• The number of organ transplants has increased by over three times from 4,990 in 2013 to 15,561 in 2022.
  • The most common organ transplant is for the kidney, followed by liver, heart, lung, pancreas, and small bowel transplants.
  • In 2022 alone, nearly 12,791 living donor transplants and 2,765 deceased donor transplants were conducted.
  • Only 1,743 (14%) of the organs were from deceased donors, while the majority of organs harvested were from living donors, specifically kidney and liver donations.
  • Nearly all deceased organ donations in 2021 were in 15 states, with the top five accounting for over 85% of the total.

Need for Increased Organ Donations in India:

  • India conducts the third highest number of transplants in the world, but the number of organs needed is still much higher than the number of transplants.
  • Lifestyle diseases are increasing the demand for organs as heart and lungs can only be retrieved from deceased donors.
  • Nearly 1.5 lakh persons die in road traffic accidents every year in India, many of whom can ideally donate organs.
  • Organ transplantation also helps to reduce the burden on the healthcare system by reducing the need for hospitalization, repeat surgeries, and long-term treatment.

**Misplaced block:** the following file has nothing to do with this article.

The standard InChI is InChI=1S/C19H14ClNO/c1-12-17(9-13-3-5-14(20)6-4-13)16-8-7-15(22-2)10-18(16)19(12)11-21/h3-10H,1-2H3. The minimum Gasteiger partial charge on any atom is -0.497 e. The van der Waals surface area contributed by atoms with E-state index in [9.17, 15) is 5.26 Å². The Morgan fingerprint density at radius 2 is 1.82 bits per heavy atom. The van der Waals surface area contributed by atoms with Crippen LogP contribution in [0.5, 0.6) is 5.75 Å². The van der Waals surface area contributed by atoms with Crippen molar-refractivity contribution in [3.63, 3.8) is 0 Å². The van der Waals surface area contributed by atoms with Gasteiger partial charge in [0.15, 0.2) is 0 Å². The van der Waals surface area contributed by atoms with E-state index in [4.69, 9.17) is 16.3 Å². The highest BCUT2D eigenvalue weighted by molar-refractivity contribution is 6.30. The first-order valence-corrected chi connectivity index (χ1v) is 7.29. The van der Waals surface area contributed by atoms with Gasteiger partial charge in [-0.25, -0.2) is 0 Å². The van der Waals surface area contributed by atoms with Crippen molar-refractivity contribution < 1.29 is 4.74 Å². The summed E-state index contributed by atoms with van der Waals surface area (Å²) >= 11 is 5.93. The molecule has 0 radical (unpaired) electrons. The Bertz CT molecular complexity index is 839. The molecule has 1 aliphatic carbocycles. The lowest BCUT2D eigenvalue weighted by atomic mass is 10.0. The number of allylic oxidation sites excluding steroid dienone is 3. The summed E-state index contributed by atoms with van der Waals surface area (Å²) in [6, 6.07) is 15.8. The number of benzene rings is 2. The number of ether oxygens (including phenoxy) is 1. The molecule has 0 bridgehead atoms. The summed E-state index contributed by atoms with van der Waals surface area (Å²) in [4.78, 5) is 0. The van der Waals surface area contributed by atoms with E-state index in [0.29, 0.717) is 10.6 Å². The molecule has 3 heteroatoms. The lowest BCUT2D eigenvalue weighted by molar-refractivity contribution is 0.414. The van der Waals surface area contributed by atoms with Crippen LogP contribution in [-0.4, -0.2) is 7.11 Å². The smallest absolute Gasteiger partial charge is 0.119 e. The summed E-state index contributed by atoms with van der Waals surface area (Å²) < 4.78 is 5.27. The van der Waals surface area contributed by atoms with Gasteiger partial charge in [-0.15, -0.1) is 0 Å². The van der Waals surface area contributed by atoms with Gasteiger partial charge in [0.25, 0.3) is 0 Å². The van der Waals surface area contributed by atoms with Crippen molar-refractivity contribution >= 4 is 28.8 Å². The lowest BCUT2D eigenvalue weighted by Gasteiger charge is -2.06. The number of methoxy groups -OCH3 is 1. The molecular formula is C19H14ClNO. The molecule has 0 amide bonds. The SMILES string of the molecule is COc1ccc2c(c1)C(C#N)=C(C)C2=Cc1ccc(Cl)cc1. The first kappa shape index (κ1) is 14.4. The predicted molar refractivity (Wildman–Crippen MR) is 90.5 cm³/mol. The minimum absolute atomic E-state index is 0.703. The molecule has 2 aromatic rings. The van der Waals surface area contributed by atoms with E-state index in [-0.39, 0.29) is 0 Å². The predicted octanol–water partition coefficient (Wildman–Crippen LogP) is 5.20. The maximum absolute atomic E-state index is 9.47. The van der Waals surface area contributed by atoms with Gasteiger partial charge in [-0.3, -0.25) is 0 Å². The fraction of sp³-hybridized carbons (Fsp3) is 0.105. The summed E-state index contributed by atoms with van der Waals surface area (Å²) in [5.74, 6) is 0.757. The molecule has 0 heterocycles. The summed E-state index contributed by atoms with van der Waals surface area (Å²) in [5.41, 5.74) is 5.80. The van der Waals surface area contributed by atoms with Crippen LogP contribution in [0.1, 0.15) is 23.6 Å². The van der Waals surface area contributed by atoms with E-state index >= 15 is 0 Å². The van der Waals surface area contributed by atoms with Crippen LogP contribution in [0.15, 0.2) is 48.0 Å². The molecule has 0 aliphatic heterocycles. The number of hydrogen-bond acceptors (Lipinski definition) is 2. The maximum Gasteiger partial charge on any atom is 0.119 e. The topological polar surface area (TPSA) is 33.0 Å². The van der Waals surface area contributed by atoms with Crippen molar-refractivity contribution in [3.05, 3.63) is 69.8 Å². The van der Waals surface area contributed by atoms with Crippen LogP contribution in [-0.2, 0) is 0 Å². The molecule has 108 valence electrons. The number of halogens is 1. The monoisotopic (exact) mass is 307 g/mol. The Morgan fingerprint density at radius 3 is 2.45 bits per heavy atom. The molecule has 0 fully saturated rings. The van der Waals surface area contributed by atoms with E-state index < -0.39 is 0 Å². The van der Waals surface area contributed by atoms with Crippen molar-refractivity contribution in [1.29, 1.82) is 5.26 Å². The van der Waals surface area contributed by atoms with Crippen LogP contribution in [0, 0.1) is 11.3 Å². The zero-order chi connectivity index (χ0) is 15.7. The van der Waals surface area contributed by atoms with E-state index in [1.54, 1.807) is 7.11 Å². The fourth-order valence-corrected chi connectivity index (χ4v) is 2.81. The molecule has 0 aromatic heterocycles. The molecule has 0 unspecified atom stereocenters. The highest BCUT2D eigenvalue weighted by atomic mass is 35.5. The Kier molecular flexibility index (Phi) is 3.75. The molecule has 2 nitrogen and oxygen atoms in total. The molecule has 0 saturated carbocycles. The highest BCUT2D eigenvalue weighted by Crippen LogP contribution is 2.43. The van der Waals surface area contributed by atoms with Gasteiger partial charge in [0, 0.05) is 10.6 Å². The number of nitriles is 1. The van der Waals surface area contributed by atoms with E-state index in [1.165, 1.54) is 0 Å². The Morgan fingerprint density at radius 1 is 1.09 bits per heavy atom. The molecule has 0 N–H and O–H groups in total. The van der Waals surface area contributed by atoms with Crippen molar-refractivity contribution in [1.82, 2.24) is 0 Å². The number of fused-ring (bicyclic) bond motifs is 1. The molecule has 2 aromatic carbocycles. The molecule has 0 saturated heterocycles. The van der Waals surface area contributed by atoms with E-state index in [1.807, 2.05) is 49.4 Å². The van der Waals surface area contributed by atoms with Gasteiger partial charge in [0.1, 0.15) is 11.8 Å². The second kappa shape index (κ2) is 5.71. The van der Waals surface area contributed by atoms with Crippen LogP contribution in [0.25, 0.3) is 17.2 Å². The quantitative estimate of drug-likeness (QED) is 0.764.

• India has an organ donation rate of 0.52 per million population, much lower than the rate in Spain (49.6 per million).
  • Organ donation can help save the lives of multiple people, as one donor can donate several organs and tissues.

Challenges of Organ Transplantation:

  • Lack of awareness: There is a lack of awareness among people about the importance of organ donation and transplantation, which leads to a shortage of donated organs.
  • Shortage of donors: Despite increasing awareness, there is still a shortage of organ donors due to several reasons, including religious beliefs, and lack of trust in the medical system.
  • Legal and ethical issues: There are several legal and ethical issues surrounding organ donation, including consent, allocation of organs, and the fair distribution of organs.
  • Transportation and preservation: Organs need to be transported and preserved under specific conditions to ensure their viability for transplantation which has logistical challenges, especially for organs that have a short shelf life.
  • Medical suitability: Not all donated organs are suitable for transplantation due to medical conditions or other factors, which can limit the number of available organs for transplant.